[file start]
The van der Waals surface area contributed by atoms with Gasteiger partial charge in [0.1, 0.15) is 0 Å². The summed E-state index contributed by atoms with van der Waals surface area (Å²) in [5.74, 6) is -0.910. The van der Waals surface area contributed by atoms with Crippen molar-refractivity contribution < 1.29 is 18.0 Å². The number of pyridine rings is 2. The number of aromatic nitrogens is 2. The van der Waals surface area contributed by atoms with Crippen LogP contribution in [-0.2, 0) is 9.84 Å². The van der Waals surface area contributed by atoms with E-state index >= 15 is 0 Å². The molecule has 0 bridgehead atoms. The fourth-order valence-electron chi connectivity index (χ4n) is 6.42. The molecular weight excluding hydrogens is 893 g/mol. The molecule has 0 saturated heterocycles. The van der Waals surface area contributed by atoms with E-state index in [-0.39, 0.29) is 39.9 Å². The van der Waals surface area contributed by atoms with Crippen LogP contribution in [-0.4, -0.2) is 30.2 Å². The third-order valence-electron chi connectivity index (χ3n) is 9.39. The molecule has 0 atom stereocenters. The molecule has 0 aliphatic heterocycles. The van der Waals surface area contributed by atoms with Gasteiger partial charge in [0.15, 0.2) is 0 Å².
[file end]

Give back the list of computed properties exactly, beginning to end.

The van der Waals surface area contributed by atoms with Gasteiger partial charge in [0.1, 0.15) is 0 Å². The summed E-state index contributed by atoms with van der Waals surface area (Å²) in [5.74, 6) is -0.910. The van der Waals surface area contributed by atoms with Crippen molar-refractivity contribution < 1.29 is 18.0 Å². The number of pyridine rings is 2. The number of aromatic nitrogens is 2. The van der Waals surface area contributed by atoms with Crippen LogP contribution in [-0.2, 0) is 9.84 Å². The van der Waals surface area contributed by atoms with E-state index >= 15 is 0 Å². The molecule has 0 bridgehead atoms. The fourth-order valence-electron chi connectivity index (χ4n) is 6.42. The molecular weight excluding hydrogens is 893 g/mol. The molecule has 0 saturated heterocycles. The van der Waals surface area contributed by atoms with E-state index in [-0.39, 0.29) is 39.9 Å². The van der Waals surface area contributed by atoms with Crippen LogP contribution in [-0.4, -0.2) is 30.2 Å². The third-order valence-electron chi connectivity index (χ3n) is 9.39. The molecule has 0 atom stereocenters. The molecule has 0 aliphatic heterocycles. The van der Waals surface area contributed by atoms with Gasteiger partial charge in [0.15, 0.2) is 0 Å².